New Delhi: Introducing a pathbreaking medical procedure in India, doctors will for the first time help a woman grow her eggs in her forearm, bringing in new hope for patients who become infertile following cancer or other treatments.
Doctors at Army Hospital Research and Referral here have preserved ovarian tissue of cancer patients which they will later graft on their forearm or abdomen when they desire
to have children. Drugs are given to the patient to help the ovarian tissue to produce eggs.
"For the first time, in the month of January we will transplant in a female infertile patient her preserved ovarian tissue under the skin in her forearm. This will be done to harvest eggs which will help her to become a mother near future," Lieutenant General Naresh Kumar, commandant, Army Hospital Research and Referral said.
"This type of transplant is also happening for the first time in India," he added.
Cancer treatments, including chemotherapy, radiotherapy, and radical surgery, causes premature menopause and infertility in hundreds of thousands of women of reproductive age every year.
"Cancer can be devastating for men and women as its treatment makes them infertile. In this woman`s case, we had cryopreserved her ovarian tissue in our lab before she went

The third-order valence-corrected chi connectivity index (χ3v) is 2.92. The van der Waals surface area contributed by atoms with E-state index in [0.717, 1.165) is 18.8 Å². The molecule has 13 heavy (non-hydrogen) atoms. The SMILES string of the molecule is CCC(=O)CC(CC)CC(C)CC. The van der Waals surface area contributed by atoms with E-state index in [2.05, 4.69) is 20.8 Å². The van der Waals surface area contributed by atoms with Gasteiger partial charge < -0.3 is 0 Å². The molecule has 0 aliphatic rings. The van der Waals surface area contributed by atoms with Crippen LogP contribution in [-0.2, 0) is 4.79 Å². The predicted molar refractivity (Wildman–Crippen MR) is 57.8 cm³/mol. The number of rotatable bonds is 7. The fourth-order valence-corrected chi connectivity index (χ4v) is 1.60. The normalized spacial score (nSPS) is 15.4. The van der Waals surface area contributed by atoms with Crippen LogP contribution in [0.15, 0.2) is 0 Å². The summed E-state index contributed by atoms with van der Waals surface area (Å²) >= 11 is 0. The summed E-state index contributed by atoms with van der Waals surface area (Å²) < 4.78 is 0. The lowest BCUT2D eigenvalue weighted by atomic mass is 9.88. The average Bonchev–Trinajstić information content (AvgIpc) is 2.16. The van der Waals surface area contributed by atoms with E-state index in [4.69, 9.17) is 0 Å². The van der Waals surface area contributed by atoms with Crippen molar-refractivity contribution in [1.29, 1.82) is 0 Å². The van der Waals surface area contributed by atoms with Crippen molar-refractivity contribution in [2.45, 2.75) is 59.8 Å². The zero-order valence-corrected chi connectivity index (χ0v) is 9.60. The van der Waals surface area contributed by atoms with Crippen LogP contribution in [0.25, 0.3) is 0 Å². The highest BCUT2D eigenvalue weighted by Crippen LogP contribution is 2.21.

for cancer treatment. We tested it to rule out presence of cancer cells," Lieutenant Colonel Pankaj Talwar, IVF specialist with the ART clinic at the hospital, said.
"Now that she is completely free of cancer, we will under local anaesthesia implant a ovarian piece beneath the skin of her forearm
"We will consider it successful and know that she has developed the eggs if after some days of the transplant, the patient notices a pea-size lump at the transplant site. We will extracts the eggs from the lump and the woman can attain pregnancy through in-vitro fertilisation," Talwar said.
The entire process is expected to take three to four months.
Till date seven to eight babies have been born using this technique in different countries.
Doctors at the hospital have preserved the testicular tissue of two young cancer patients, sperm sample of 53 and ovarian tissue of 13 such patients.